The Federal Government has said, it was making frantic efforts to ensure a better treatment for all cancer patient across the country.
Director General, National Institute for Cancer Research and Treatment, Dr. Usman-Malami Aliyu, disclosed this to newsmen on Tuesday, May 16, 2023 at a conference organised by E-cancer Org, an international organisation in Abuja.
He said that the Federal Government was procuring Radiotherapy equipments like scanner and other diagnosis machines to ensure adequate care for cancer patients.
According to him, all these improvements for cancer care were not available in most of the cancer care facilities in the last 10 years.
He said that currently, the Federal Government was planning to buy more sub radiotherapy equipment to six to seven centres of cancer treatment, adding that one of it was the provision of linear accelerator to treat cancer.
Aliyu said that in the area of nuclear medicine, efforts were being put in place for the first time, adding that the country was actually planning to have cyclotrons that would be supplied to other centres.
“So many things are ongoing concurrently to boost the care of cancer in the country, we are not ahead but we are making very big efforts for cancer care, we have to commend the government of the day in all these efforts.
“The Minister of Health is spear heading the whole process of the procurement of the required equipment for cancer care, diagnosis.
“I have always like to take a few steps back, if you look back let’s say 10 years back from now, there were a lot of deficiencies, of human resources in oncology, the availability of the diagnostics tools.
“The conduct of meristem chemistry which is actually to streamline components that makes cancer to be more aggressive, give an insight to the oncologist on what to do and be proactive in the management.
“All these were lacking in 10 years back, availability of treatment facilities like surgeries were not very much available, it’s only few centres maybe Abuja and Lagos that had few machines,” he stressed.
The DG admitted that there were a lot of factors that was making Nigerian young and vibrant doctors leave the country, saying that the factors had brought about shortage of oncologist for the care of cancer patients.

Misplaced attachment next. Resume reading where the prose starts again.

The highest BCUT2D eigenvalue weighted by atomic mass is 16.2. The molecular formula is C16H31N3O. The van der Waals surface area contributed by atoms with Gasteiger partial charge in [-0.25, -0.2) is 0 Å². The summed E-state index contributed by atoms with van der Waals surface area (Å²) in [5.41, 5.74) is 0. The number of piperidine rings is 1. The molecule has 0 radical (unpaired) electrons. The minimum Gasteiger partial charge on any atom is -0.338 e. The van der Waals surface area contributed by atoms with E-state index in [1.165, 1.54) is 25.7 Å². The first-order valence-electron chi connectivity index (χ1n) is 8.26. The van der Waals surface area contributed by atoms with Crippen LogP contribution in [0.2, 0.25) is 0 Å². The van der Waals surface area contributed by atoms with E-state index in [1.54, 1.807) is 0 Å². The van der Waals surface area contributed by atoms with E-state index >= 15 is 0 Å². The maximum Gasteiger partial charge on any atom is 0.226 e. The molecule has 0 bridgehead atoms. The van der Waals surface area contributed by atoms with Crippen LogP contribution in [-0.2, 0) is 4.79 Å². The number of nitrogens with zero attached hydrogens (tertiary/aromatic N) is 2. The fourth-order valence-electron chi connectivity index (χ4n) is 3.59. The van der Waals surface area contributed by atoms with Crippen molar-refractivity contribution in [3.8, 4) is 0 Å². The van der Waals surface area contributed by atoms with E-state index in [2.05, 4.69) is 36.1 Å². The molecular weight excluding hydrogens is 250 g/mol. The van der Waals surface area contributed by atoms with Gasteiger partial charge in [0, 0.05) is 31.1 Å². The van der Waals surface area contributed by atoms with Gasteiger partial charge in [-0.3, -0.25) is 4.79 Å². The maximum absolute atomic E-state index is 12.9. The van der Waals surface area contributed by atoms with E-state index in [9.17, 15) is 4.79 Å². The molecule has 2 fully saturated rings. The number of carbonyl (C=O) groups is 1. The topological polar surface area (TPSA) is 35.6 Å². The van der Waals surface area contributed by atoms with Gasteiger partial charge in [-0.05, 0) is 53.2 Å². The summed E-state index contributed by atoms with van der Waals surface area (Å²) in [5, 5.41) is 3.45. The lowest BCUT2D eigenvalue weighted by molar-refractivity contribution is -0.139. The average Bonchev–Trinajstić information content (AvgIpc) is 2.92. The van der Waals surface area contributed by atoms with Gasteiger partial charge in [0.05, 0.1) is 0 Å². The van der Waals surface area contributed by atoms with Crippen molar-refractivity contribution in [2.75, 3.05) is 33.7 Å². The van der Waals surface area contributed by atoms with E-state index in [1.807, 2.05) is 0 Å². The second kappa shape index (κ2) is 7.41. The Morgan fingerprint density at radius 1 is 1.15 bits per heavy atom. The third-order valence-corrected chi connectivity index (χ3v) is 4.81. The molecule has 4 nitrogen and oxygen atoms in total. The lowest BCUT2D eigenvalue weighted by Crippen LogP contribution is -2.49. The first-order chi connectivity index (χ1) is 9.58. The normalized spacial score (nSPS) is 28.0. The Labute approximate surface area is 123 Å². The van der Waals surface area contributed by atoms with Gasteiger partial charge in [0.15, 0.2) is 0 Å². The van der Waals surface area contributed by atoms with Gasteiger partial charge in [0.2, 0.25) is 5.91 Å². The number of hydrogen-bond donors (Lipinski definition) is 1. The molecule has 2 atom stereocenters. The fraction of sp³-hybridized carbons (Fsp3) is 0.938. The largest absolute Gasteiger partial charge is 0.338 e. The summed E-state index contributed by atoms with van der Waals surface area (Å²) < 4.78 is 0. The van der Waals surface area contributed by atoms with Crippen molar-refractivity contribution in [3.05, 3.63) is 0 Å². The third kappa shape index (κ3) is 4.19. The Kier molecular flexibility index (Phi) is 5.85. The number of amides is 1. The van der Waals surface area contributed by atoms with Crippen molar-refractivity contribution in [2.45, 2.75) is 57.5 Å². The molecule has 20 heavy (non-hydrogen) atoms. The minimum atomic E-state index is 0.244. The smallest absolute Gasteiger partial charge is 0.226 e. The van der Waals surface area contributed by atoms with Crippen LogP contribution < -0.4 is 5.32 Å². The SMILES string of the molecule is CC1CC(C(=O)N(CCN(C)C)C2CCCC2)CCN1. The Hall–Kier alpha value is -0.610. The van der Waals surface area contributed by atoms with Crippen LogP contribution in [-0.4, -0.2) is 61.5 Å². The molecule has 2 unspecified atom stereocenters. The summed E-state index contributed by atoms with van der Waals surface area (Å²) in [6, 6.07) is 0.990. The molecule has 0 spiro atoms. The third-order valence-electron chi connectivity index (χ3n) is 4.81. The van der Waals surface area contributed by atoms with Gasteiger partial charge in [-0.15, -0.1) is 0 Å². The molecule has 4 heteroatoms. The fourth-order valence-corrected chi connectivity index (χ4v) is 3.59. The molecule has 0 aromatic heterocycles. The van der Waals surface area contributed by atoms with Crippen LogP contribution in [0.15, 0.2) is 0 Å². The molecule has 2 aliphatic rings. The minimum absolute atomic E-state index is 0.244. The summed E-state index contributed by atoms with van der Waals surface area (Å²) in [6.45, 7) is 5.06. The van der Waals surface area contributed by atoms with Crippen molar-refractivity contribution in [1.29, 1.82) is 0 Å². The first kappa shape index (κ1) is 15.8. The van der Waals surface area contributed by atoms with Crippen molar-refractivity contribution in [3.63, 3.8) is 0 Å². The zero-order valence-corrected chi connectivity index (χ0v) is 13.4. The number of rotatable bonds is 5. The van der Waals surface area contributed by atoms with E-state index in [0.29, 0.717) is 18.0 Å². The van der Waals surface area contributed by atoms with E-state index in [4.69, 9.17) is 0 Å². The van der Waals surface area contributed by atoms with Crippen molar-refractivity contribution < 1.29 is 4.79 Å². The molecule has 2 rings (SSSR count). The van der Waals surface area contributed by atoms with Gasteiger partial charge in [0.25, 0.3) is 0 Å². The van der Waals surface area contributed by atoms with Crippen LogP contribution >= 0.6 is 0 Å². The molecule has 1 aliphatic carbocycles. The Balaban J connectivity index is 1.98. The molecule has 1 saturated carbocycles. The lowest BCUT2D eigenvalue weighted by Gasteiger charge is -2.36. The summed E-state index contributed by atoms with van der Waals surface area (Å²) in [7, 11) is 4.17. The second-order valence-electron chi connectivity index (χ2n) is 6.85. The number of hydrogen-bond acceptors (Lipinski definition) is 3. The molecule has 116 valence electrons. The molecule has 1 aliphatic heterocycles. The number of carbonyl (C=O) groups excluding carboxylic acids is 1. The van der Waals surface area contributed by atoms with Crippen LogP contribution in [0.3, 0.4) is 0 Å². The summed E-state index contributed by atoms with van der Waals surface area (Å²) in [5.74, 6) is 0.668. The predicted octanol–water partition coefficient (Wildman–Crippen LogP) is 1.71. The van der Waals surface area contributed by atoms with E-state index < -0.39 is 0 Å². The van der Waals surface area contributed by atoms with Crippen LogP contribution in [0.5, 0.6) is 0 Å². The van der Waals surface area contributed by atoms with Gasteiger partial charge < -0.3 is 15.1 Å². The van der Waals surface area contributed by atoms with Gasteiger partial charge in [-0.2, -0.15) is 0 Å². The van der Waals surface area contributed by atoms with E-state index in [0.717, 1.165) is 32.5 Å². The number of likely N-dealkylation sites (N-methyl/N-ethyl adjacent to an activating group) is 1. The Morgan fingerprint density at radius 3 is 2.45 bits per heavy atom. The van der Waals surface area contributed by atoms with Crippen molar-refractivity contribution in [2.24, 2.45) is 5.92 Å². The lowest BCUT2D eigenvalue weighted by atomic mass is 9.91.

He said that what the Federal Government was doing and would continue to do was to continue to train more oncologist to bridge the gap of those that had left.
He stated that the training of the oncologists was one of the reasons the institute was created, adding that diagnosis and equipment provision was also part of the components of the creation of the institute.
President, Association of Radiation and Clinical Oncologist of Nigeria (ARCON),
Dr. Nwamaka Lasebikan stated that the conference was all about advocating for a better care for cancer patients.
She said that there were a lot the conference want the government to put in place to improve the care of patients, adding that cancer care in Nigeria was marred with a lot of challenges.
According to her, one of those challenges was the late presentation, and that cancer patients always present themselves when the problem was at the advanced stage.
She said that such presentation of problem at an advanced stage make treatment difficult, saying that there was need to change the narrative.
“At this stage the treatment is what we call palliative care, we are just trying to do what we can do to stop the progression of this disease, it is a major challenge for us.
“Other things that make the presentation is access to treatment which includes diagnosis and off course treatment, without accurate diagnosis and timing diagnosis, the outcome of cancer care will prove more challenge.
“Also, limitation of access to treatment, we have only about 10 facilities across the country that have functional radiotherapy equipment, I think we have been able to cover every Geo-political region with these centres.
“These centres are still not enough because many patients have to travel far to access radio therapy treatment, another issue here is financial challenge, the treatment of cancer anywhere in the world is expensive.
“We don’t have that yet under the health insurance scheme to a large extent, the NHIS is covering a little part of it,” he said.
She said that the cancer health fund which was a brain child of the ministry of health was helping to some extent, but it was limited when compared to large number of cancer patients who are making effort to access the fund.
Lasebikan also disclosed the problem of stigma, adding that there was a lot of stigmatisation going around people that have cancer, and are not encouraged to come out to make known their problem.
She also called for the development of manpower to tackle cancer issue, stressing that cancer care was not only about developing infrastructure.
The ARCON President said that the conference was all about prioritising value base care, and that the whole idea was to be able to ensure that cancer care was patients centred, and focusing on the needs and the demands of patients.
Lasebikan thanked the E-cancer. Org for organising the conference, and also thanked it for understanding that the burden of cancer in Nigeria was a lot, and there was need to change the narrative.
Gloria Okwu, Programme Coordinator, Project Pink Blue, who is also a breast cancer survivor called on government to improve more on quality care for cancer patients like the way it was done in western countries.
She also encourage everyone living with cancer problem to summon courage, saying that cancer was not a death sentence, and that they must seek treatment before it degenerate into a bigger problem”.